Room: 2226L Benjamin Building
Phone: (301) 405-3135
Diane Jass Ketelhut (Ed.D., Harvard Univ. Graduate School of Education)
Teaching and Learning, Policy and Leadership (TLPL)
_______________________________________________Research Interests | Bio | Honors & Awards | Grants & Projects | Publications | Curriculum Vitae |
My research interests center on improving student learning and engagement with science through increasing access, particularly in urban contexts, to scientific inquiry experiences and through raising self-efficacy in science. I look specifically at the use of virtual environments to deliver scientific inquiry curricula and science assessments to students in the classroom and at professional development to help teachers integrate scientific inquiry into their curricula.
SAVE Science: Situated Assessment using Virtual Environments for Science Content and Inquiry, 2008-present
Principal Investigator, National Science Foundation, Discovery Research K-12 Program, $2,772,482
Educating middle-grades teachers for challenging contexts,E=mc2, 2007-11
Co-Principal Investigator, Department of Education, Transition to Teaching Program, $3,014,360
Science in the City: a Proposal for Developing Future Scientists, 2006-10
Co-Principal Investigator, National Science Foundation, Academy for Young Scientists Program, $799,125
Ketelhut, D.J., & Schifter, C. (2011). Game-Based Learning and Teachers: Improving understanding of how to increase efficacy of adoption. Computers and Education 56, 539-546.
Ketelhut, D.J., and Nelson, B. (2010). Designing for Real-World Scientific Inquiry in Virtual Environments. Educational Research 52(2), 151-167.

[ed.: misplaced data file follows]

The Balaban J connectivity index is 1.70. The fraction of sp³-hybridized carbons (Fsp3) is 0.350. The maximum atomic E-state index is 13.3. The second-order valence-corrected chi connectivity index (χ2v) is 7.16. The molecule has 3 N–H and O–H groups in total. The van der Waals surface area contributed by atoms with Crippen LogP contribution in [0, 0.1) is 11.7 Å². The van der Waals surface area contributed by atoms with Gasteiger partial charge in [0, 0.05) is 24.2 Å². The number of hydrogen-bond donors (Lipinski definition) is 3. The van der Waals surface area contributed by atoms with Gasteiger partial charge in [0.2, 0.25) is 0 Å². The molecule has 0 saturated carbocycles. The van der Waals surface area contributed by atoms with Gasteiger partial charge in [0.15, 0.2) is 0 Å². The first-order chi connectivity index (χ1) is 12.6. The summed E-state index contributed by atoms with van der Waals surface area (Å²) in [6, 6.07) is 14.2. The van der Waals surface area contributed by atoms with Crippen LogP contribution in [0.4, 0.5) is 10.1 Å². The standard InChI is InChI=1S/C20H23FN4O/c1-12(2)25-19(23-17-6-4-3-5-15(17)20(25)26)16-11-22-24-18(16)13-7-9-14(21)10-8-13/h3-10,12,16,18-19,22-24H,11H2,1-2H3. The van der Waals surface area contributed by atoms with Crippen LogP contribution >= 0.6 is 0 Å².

Ketelhut, D.J. (2010). Assessing gaming, computer and scientific inquiry self-efficacy in a virtual environment. In L.A. Annetta and S. Bronack (Eds.), Serious Educational Game Assessment: Practical Methods and Models for Educational Games, Simulations and Virtual Worlds. Amsterdam, The Netherlands. Sense Publishers. p. 1-18.
Ketelhut, D.J., Clarke, J., and Nelson, B. (2010). The development of River City, a multi-user virtual environment-based scientific inquiry curriculum: historical and design evolutions. In M. J. Jacobson and P. Reimann (Eds.), Designs for Learning Environments of the Future: International perspectives from the learning sciences. Springer Publishing Company. p. 89-110.
Ketelhut, D.J., Nelson, B., Schifter, C., and Kim, Y. (2010). Using immersive virtual environments to assess science content understanding: the impact of context. In Kinshuk, D. G. Sampson, J. M. Spector, P. Isa�as, D. Ifenthaler and R. Vasiu (Eds), Proceedings of the iadis international conference on cognition and exploratory learning in the digital age (celda 2010). p 227-230.
Ketelhut, D.J. (2009). Rethinking Science Learning: a needs assessment. An NAS-commissioned paper. http://www7.nationalacademies.org/bose/Ketelut_Gaming_CommissionedPaper.pdf
Ketelhut, D. J. (2007). The Impact of Student Self-Efficacy on Scientific Inquiry Skills: An Exploratory Investigation in River City, a Multi-User Virtual Environment. Journal of Science Education and Technology, 16(1), 99-111.
Ketelhut, D.J., Whitehouse, P., Dede, C., & Brown-L'Bahy, T. (2005). Designing a Distributed Learning Experience. In C. Howard & J. Boettcher & L. Justice & K. Schenk & G. Berg & P. Rogers (Eds.), Encyclopedia of Online Learning and Technology: Idea Group Reference.